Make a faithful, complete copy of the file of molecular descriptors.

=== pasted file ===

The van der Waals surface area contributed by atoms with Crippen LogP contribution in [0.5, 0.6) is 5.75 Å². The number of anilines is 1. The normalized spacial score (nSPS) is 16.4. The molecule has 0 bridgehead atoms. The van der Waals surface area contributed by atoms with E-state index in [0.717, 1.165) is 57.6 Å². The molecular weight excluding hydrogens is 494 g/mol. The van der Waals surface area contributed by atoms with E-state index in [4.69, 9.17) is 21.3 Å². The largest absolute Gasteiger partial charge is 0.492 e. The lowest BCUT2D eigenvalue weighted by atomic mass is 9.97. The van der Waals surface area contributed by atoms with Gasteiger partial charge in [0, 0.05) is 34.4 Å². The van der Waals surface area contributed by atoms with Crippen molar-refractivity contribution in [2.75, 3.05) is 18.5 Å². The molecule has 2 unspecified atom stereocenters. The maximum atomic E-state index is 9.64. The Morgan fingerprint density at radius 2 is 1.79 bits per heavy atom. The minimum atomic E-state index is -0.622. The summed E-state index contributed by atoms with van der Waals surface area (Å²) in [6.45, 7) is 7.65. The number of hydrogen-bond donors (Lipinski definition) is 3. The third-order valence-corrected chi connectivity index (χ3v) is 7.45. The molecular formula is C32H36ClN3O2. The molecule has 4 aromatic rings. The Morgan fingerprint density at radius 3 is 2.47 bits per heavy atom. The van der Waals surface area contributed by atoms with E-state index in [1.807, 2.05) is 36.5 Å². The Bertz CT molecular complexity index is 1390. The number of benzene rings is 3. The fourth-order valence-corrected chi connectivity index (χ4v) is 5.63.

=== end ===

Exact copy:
The van der Waals surface area contributed by atoms with Crippen LogP contribution in [0.5, 0.6) is 5.75 Å². The number of anilines is 1. The normalized spacial score (nSPS) is 16.4. The molecule has 0 bridgehead atoms. The van der Waals surface area contributed by atoms with E-state index in [0.717, 1.165) is 57.6 Å². The molecular weight excluding hydrogens is 494 g/mol. The van der Waals surface area contributed by atoms with E-state index in [4.69, 9.17) is 21.3 Å². The largest absolute Gasteiger partial charge is 0.492 e. The lowest BCUT2D eigenvalue weighted by atomic mass is 9.97. The van der Waals surface area contributed by atoms with Gasteiger partial charge in [0, 0.05) is 34.4 Å². The van der Waals surface area contributed by atoms with Crippen molar-refractivity contribution in [2.75, 3.05) is 18.5 Å². The molecule has 2 unspecified atom stereocenters. The maximum atomic E-state index is 9.64. The Morgan fingerprint density at radius 2 is 1.79 bits per heavy atom. The minimum atomic E-state index is -0.622. The summed E-state index contributed by atoms with van der Waals surface area (Å²) in [6.45, 7) is 7.65. The number of hydrogen-bond donors (Lipinski definition) is 3. The third-order valence-corrected chi connectivity index (χ3v) is 7.45. The molecular formula is C32H36ClN3O2. The molecule has 4 aromatic rings. The Morgan fingerprint density at radius 3 is 2.47 bits per heavy atom. The van der Waals surface area contributed by atoms with E-state index in [1.807, 2.05) is 36.5 Å². The Bertz CT molecular complexity index is 1390. The number of benzene rings is 3. The fourth-order valence-corrected chi connectivity index (χ4v) is 5.63.